Tracheal Bronchitis

Regarding [#Pet Name], here is some information about Tracheal Bronchitis


Tracheal Bronchitis is an inflammation of the airways. This inflammation includes the upper portion of the airway called the trachea and extends into the lower airways called bronchi.


Tracheal Bronchitis can be caused by allergic inflammation, chemical irritation, or infection. Most commonly seen in small animal practice is the contagious form of Infectious Tracheal Bronchitis (a.k.a. Kennel Cough) caused by viral or bacterial infection. This is only contagious between dogs. The incubation period (the time between exposure to and exhibition of symptoms) is typically 6 days.


The predominant symptom is a hacking retching type cough. The inflamed airways secrete excessive mucous which cause a tickle and resultant cough. Other than the occasional to persistent coughing, the dog is not seriously affected. Normally there is no fever or appetite loss and activity is relatively normal. The cough may persist for 2 weeks.


Infectious Tracheal Bronchitis (ITB) is diagnosed based on a history of having an exposure to an infected dog either in the dog park, kennel, shelter, groomer or 6 days prior to the onset of the cough. The history of exposure, presence of normal body temperature, clear lung sounds, and the elicitation of a cough by applying gentle pressure to the trachea is presumptive evidence of Infectious Tracheal Bronchitis.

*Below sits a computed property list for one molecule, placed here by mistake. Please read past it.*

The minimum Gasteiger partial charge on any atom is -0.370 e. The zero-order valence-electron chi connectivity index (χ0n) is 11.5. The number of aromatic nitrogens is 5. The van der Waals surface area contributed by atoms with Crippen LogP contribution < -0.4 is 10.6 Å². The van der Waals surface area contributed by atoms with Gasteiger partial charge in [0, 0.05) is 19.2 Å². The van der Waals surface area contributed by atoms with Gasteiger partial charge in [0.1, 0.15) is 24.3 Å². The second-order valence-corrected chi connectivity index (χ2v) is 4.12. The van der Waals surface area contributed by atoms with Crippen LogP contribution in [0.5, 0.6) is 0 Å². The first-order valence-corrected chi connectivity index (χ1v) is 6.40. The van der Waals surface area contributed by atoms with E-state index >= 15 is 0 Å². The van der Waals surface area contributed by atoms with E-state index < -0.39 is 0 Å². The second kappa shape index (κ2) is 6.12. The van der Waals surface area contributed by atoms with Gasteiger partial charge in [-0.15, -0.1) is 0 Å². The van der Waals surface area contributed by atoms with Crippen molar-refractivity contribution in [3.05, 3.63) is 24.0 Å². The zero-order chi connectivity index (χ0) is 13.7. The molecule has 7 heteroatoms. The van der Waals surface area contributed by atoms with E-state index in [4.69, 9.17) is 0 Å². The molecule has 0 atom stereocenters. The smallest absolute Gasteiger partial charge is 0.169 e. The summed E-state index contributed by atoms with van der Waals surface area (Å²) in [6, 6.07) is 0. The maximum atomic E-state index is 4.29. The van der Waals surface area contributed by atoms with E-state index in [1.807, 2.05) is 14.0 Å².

Complete blood count, and chest radiographs are recommended for pets with atypical symptoms or for coughing that persists after 2 to 3 weeks.


Prevention is not always possible as there are some strains of ITB for which there is no vaccine available. Current vaccination protection with Bordetella, Adenovirus and Para-influenza vaccine is the best preventative strategy. These vaccines are customarily included in annual inoculations provided by veterinarians.

Antibiotics are usually used to treat ITB as it can result in an early recovery (especially for bacterial causes such as Bordetella). Even if the infection is from a virus, the antibiotics can help prevent a secondary pneumonia (infection in the lung tissue). Cough suppressants, expectorants and decongestants may be recommended for individuals with unrelenting cough, however, since coughing is helpful in clearing the debris from the airway, complete cough suppression may be counterproductive. Sometimes it is better to let the pet cough.

Other Information:

Don’t be alarmed if the cough persists for 2 weeks before resolving. It can take up to 2 weeks to produce effective antibodies for certain viral forms of ITB. [#Pet Name] Should be kept away from other dogs if possible as ITB is highly contagious. Call us if the cough is still present after the antibiotics are used up. If there is no significant improvement after 2 to 3 weeks maximum, we will advise further testing to rule out pneumonia or other causes of unresponsive cough (Allergy).

Print Friendly, PDF & Email